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Strategies For Creating Better Event Interview Videos

by Jay Durgan  31 August 2016

Case studies are critical to the sales process. A typical client or prospect case study has three key components: a problem, a solution, and a benefit. If you’re unable to secure a client case study or you don’t obtain this information during a case study, ask a client directly to speak to the problems that their products resolve and the benefits of these solutions, focusing on solutions to everyday customer problems. During your conversation, keep the following rules in mind to get the content you need to market their products successfully.

Understand the difference between a benefit and a feature

A feature is something that a product “is” or “does.” For example, the safety features of a mini van may include the reinforced roof, tempered glass windshield, and dual front passenger airbags. Listing these features isn’t sufficient for helping customers appreciate their benefits. You must go beyond the features and talk about their benefits. For example, maybe the dual front passenger airbags reduce the incidence of death in a rollover accident by 50%.

Use concise, engaging language with minimal jargon and clichés

Simple, strong words that elicit emotion help customers remember the benefits of a product longer and more easily. Using generic business clichés or technical terminology or rattling off a dozen benefits at once creates confusion and takes away from the emotion of the pitch. Instead of listing 10 benefits, choose the top two benefits and describe them using vivid, plain language. Your copy for the tempered glass windshield might read as follows: “In the event of a front end collision, there’s a good chance you and your passengers will walk away unharmed.”

Pay attention to the language customers are using. Consider a website builder customer base who uses the phrase “ghost town” to refer to their sites that aren’t getting the traffic they desire. Instead of simply saying, “It’s frustrating not to get traffic,” say, “I know it’s frustrating when your site feels like a ghost town.”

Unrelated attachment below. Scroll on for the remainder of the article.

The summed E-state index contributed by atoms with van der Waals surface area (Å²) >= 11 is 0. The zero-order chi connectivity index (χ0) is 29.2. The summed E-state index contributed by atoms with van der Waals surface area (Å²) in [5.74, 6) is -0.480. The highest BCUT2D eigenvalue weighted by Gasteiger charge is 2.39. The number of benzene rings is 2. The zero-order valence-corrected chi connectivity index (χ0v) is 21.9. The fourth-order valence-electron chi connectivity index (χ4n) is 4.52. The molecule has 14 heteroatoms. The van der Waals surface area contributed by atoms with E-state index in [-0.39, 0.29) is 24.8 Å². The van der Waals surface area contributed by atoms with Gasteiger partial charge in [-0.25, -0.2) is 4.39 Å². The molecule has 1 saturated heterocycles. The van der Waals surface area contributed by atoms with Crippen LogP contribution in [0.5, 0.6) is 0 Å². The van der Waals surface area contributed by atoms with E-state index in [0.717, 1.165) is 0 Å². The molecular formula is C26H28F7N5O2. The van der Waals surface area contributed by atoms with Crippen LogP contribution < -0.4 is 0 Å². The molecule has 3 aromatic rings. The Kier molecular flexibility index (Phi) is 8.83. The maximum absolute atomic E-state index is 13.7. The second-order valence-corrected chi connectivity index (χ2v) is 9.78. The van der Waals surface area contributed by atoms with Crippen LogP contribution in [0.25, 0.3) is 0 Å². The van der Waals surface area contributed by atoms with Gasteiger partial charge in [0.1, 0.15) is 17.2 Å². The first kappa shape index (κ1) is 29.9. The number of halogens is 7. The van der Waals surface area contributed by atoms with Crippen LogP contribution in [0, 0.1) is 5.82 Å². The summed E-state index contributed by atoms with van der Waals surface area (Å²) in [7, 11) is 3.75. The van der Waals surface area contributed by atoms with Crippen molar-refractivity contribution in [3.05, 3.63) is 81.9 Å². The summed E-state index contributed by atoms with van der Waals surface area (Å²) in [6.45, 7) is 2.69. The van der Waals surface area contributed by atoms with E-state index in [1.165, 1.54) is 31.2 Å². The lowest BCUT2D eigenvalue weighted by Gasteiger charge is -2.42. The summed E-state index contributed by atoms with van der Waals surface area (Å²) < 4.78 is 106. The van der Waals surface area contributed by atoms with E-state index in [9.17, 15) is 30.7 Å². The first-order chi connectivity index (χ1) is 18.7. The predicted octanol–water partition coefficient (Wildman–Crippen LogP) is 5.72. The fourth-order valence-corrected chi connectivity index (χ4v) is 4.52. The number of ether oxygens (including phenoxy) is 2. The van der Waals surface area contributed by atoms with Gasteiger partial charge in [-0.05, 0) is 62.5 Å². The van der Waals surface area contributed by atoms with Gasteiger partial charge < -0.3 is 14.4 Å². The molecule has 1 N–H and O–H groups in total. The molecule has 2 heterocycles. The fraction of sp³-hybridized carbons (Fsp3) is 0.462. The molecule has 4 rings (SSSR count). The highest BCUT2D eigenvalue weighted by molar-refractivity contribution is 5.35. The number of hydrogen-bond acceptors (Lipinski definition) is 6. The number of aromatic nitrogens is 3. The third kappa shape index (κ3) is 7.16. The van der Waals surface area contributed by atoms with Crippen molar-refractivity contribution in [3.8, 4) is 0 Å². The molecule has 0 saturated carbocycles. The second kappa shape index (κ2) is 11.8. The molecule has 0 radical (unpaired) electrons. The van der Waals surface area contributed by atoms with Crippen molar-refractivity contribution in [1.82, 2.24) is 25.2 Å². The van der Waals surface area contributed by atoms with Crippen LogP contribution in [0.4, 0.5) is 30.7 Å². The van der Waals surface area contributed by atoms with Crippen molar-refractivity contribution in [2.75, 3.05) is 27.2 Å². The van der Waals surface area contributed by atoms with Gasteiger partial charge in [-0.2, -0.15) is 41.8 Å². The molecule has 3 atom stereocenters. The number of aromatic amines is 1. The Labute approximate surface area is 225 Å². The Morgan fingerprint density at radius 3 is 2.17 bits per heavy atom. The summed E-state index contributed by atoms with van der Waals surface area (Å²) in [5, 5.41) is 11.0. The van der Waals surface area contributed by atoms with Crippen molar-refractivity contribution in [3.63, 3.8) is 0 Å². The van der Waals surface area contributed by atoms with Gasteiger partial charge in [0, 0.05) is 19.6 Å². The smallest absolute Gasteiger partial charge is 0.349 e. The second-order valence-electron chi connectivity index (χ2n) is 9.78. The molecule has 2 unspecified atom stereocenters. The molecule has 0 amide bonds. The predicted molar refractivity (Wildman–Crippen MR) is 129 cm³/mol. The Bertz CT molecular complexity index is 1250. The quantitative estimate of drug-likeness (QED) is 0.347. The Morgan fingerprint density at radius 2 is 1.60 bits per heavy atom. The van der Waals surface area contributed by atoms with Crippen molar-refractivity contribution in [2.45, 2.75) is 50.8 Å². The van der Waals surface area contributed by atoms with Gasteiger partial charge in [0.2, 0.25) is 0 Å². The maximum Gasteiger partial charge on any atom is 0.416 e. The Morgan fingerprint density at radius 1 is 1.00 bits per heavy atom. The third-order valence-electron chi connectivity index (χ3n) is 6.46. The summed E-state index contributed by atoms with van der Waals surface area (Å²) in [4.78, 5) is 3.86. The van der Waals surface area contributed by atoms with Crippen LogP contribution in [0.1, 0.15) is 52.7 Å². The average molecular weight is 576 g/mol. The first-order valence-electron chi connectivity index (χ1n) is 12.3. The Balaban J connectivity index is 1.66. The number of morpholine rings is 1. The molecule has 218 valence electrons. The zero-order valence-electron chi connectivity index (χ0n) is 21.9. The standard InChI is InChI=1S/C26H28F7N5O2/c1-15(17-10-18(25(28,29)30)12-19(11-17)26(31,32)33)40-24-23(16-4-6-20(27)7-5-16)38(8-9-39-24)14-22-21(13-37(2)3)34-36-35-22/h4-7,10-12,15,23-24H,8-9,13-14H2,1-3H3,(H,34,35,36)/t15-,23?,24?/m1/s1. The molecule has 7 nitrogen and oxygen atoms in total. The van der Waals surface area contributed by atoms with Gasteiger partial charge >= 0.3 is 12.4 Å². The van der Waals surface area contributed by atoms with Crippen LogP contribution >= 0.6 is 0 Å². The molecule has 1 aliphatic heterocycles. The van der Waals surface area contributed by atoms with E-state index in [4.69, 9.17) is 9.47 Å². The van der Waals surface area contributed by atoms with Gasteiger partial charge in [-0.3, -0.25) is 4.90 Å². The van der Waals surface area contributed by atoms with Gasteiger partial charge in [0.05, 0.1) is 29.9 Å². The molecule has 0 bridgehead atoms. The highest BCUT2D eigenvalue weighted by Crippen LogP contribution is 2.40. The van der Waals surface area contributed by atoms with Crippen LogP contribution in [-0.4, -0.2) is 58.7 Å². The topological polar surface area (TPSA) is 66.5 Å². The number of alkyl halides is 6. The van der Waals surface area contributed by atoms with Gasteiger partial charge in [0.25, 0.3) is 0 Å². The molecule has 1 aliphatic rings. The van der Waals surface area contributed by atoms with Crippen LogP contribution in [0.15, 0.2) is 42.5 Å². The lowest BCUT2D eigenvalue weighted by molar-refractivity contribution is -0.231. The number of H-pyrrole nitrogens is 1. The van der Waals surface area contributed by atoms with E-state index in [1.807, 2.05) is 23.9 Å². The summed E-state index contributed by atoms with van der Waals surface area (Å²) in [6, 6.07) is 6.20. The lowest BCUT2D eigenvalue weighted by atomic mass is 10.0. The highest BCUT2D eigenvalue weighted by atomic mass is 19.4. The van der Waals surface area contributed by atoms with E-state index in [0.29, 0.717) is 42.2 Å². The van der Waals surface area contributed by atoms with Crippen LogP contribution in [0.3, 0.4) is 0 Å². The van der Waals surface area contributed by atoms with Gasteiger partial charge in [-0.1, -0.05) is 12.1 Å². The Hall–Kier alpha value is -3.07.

Describe the benefits in a concrete manner

Talking about benefits in abstract terms with vague adjectives and adverbs doesn’t grab customers’ attend. Describing benefits in specific, concrete terms makes them easier for customers to remember, increasing the chances that they’ll buy the product. Instead of claiming that you’ll reduce their shipping expenses significantly, state that you’ll reduce their shipping expenses by an average of 25%.

Highlight the unique elements of the product

When you discuss the general benefits of your product category, you may convince customers to buy the product. However, they might choose a competing product over one of your own because they don’t understand how the products are different. Instead of claiming that your software makes employees more productive, state that companies report an average 45% decrease in costs, which is twice the industry average.

Many marketers make the mistake of discussing product features at length, leaving it to the customers to figure out the benefits. Customers don’t buy products because of their features. They buy them because the believe that the features offer some sort of benefit. Don’t leave customers guessing. Spell out the benefits explicitly, using vivid language that emphasizes the unique, concrete advantages of the product at hand.


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